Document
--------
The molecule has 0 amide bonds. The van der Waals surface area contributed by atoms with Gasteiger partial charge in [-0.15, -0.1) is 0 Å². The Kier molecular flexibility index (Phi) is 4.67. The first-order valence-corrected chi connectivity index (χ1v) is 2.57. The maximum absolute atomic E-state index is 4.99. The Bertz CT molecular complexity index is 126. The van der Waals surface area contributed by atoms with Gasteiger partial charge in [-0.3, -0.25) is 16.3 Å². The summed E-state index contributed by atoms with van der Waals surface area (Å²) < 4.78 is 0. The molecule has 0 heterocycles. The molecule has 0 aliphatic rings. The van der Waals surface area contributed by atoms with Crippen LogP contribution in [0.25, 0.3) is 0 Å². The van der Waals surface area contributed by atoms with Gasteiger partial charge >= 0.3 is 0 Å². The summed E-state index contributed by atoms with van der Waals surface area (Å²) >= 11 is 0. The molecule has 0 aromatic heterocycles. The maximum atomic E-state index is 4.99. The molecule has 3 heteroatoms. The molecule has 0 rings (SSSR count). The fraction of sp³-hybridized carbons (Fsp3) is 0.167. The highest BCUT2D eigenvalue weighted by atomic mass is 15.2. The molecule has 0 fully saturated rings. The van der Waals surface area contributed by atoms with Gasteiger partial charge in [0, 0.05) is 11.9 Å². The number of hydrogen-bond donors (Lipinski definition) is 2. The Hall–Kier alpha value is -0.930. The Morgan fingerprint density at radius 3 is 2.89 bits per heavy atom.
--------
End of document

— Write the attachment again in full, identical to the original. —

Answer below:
The molecule has 0 amide bonds. The van der Waals surface area contributed by atoms with Gasteiger partial charge in [-0.15, -0.1) is 0 Å². The Kier molecular flexibility index (Phi) is 4.67. The first-order valence-corrected chi connectivity index (χ1v) is 2.57. The maximum absolute atomic E-state index is 4.99. The Bertz CT molecular complexity index is 126. The van der Waals surface area contributed by atoms with Gasteiger partial charge in [-0.3, -0.25) is 16.3 Å². The summed E-state index contributed by atoms with van der Waals surface area (Å²) < 4.78 is 0. The molecule has 0 heterocycles. The molecule has 0 aliphatic rings. The van der Waals surface area contributed by atoms with Crippen LogP contribution in [0.25, 0.3) is 0 Å². The van der Waals surface area contributed by atoms with Gasteiger partial charge >= 0.3 is 0 Å². The summed E-state index contributed by atoms with van der Waals surface area (Å²) >= 11 is 0. The molecule has 0 aromatic heterocycles. The maximum atomic E-state index is 4.99. The molecule has 3 heteroatoms. The molecule has 0 rings (SSSR count). The fraction of sp³-hybridized carbons (Fsp3) is 0.167. The highest BCUT2D eigenvalue weighted by atomic mass is 15.2. The molecule has 0 fully saturated rings. The van der Waals surface area contributed by atoms with Gasteiger partial charge in [0, 0.05) is 11.9 Å². The number of hydrogen-bond donors (Lipinski definition) is 2. The Hall–Kier alpha value is -0.930. The Morgan fingerprint density at radius 3 is 2.89 bits per heavy atom.